Cloister Commentary, Day 72: A Defiant One

With COVID-19 cases swinging up, we decided to pick up are groceries curbside yesterday. The crew at Hyvee was very efficient, and we bought the fruit of four local enterprises’ labor at the Farmer’s Market: Uprise Bakery, Happy Hollow Farms, Thoenen Produce, and The Veggie Patch. Good stuff!

We also celebrated our Keystone Kitten Junior’s first birthday, even though it’s actually today. He shared a can of soft stinky salmon stuff with his mom and dad, his three best friends, and the two feline sentinels who watched over him and his siblings after they were born on our back deck. Nicole put a candle in the middle of it, and Junes sizzled some whisker-tips, but it was fun for all.

Jr Birthday

These times are full of dread. Even stoics I know are airing morning anxiety. I’d like to thank that old Parkview Viking rascal Stephen Fischer again for sending me a video (see below) out of the blue that lifted a heavy cloud of my own to a much higher elevation. I wish I’d taught that guy; his two brothers were a pleasure in class, as well. We teachers do frequently wish we could have taught people we didn’t get to.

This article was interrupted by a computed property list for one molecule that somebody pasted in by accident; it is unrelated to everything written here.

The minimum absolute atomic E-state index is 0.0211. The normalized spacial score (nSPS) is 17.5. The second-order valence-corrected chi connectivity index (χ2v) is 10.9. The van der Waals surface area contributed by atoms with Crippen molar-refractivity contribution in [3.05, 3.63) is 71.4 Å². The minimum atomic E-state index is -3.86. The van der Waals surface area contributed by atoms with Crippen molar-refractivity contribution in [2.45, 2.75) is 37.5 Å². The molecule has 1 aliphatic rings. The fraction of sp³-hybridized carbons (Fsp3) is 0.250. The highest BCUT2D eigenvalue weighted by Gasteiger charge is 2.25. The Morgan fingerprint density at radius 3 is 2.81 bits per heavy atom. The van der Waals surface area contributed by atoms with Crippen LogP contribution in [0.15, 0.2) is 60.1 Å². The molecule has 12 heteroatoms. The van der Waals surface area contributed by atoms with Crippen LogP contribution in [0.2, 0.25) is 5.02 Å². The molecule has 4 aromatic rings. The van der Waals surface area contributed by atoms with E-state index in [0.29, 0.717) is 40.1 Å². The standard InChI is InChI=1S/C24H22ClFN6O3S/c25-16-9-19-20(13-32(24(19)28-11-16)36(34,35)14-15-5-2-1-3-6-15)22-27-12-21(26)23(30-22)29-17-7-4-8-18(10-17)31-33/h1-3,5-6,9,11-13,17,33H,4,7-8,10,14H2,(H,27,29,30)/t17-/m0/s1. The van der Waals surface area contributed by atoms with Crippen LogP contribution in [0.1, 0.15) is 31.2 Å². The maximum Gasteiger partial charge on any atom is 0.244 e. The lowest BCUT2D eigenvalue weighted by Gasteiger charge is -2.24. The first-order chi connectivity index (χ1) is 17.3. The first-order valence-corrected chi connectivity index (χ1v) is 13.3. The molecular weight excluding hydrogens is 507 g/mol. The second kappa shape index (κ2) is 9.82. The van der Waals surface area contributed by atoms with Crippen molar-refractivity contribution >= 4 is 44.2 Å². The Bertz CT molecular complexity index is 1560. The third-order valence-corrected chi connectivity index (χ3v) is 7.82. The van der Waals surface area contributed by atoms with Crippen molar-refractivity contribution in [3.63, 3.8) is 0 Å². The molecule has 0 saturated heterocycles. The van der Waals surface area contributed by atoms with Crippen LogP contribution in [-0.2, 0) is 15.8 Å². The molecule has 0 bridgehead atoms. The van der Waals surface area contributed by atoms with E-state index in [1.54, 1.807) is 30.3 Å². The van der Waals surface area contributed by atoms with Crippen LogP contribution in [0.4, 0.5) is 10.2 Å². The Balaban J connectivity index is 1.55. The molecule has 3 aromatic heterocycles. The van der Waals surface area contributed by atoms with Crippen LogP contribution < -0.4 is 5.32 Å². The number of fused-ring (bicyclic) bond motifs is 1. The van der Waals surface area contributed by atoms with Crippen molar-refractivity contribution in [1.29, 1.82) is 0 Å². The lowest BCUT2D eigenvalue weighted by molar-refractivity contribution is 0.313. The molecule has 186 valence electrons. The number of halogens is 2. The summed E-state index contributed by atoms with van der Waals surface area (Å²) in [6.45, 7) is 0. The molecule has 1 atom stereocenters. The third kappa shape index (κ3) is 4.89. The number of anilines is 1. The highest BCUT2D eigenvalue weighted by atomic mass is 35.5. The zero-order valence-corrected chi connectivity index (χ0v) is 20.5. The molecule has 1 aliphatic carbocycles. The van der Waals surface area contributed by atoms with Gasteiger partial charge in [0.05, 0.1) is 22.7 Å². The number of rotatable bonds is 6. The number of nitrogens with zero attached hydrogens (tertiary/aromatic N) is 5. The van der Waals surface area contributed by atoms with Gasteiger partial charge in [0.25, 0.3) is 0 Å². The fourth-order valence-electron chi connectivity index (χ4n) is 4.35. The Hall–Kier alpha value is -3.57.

One of my future students in the coming Stephens College virtual summer school program emailed me that she had broken a front tooth and might miss our first class. a) I was actually delighted by the missive, because I’d been fretting about how ready students were to “arrive” and communicate; b) I reassured her all would be well; I know how she feels since I broke my two fronts in sixth grade, and I simply wrote her a reply that summarized our first class; and c) the command of written communication her email demonstrated has me looking forward to her first essay. I always tell worried friends that I don’t “grade” correspondence–but with current students I occasionally make an exception.

We closed the day with Clarence Brown’s 1949 adaptation of William Faulkner’s novel Intruder in the Dust. The film was shot in Oxford, Mississippi, and nearby Holly Springs National Park, and has historic resonance: Puerto Rican actor Juano Hernandez plays the lead role of Lucas Beauchamp, and in so doing may have been the first black man to peer at us from the screen from a position of independence, equality, and defiance. His performance is electrifying, and Claude Jarman, Jr., as the young boy Chick, impresses as a very complex white adolescent. Highly recommended–if you can find it.

Streaming for Shut-Ins:

Some strong aural medicine for struggling spirits.

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